The owners of Ury Restaurant, known for serving Kerala-style dishes in Newcastle’s Quayside, have now opened the Street Food Sri Lanka café, specialising in authentic Sri Lankan cuisine, Chronicle Live has reported.

The owner of Ury, Dushantha Alawattegama, has been preparing for the launch since 2022.

The café, located at Alley 1 inside Newcastle’s Grainger Market, aims to embody “dinithi” – a concept of good food and fortune, and serves curries and seafood enriched with vegetables and exotic fruits.

Dushantha embarked on a career change when he moved from a banking job in Sri Lanka to the UK in 2003.

His entrepreneurial journey led to the establishment of Ury on Queen Street, which gained recognition as the first restaurant in Newcastle to offer a unique blend of Sri Lankan, Indian and Oriental cuisines.

The new street food café is staffed by a team of Sri Lankan chefs who aim to bring the authentic flavours of their homeland to the UK.

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Get Into Newcastle quoted Dush: “There’s an established exciting food community in the market; it has great footfall; there are lots of traders spanning generations and the exciting plans for the future look great too.”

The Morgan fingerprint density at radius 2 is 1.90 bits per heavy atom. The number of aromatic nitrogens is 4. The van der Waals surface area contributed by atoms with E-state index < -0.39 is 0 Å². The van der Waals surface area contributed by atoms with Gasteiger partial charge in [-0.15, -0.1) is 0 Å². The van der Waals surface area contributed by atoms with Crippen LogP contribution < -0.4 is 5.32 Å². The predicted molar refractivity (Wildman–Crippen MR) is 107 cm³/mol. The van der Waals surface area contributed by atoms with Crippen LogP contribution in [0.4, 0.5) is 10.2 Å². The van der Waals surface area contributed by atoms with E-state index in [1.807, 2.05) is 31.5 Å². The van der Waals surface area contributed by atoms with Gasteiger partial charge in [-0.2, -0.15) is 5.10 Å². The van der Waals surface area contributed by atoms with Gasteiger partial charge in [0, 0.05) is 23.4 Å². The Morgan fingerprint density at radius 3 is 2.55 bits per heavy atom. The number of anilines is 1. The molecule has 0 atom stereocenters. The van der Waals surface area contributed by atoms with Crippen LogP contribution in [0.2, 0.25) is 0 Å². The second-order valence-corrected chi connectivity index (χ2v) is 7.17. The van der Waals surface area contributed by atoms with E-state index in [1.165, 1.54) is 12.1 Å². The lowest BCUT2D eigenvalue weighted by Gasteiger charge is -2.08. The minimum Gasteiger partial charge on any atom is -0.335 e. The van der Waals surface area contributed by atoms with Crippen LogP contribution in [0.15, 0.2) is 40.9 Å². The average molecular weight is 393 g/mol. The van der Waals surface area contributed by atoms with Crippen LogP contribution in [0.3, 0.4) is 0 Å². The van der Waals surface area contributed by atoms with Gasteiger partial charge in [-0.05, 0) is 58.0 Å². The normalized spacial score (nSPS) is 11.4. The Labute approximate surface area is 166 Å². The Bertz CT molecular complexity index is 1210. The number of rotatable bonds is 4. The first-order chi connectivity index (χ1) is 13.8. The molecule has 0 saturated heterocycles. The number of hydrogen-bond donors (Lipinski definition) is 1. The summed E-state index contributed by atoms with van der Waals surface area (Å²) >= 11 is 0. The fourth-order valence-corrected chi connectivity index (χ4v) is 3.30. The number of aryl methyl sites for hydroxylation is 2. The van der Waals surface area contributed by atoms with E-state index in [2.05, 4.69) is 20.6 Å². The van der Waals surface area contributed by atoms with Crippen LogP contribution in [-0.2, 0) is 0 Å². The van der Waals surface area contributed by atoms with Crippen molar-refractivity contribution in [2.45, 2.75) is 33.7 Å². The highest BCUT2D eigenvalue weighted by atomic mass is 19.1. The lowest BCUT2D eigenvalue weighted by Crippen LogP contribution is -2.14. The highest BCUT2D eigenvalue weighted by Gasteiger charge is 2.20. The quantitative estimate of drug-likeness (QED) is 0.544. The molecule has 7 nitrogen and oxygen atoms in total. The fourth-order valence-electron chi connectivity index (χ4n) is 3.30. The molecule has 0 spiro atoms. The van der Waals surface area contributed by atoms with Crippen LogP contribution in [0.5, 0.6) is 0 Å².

“Sri Lankan food is not as popular in the northeast as other cuisines and it’s rare to find Sri Lankan food in restaurants. For a lot of our customers, it’s usually their first time trying these kinds of flavours and we usually receive an extremely good response, which is always pleasing and exciting.

He continued saying: “I have always had a passion for seeing people enjoying my food – I think it stems from Sri Lanka’s warm and humble approach to food. For anyone visiting us for the first time, I recommend trying the Kingfish Curry – it’s a traditional seafood dish with a tomato and coconut milk base, a hint of chilli and chunks of freshly caught fish.

“Sri Lanka is a small island in the Indian Ocean and for hundreds of years, we’ve relied on the availability of seafood. Various types of fish will be offered on the Street Food Sri Lanka menu to reflect our fishing heritage and the important role it plays in feeding our communities.”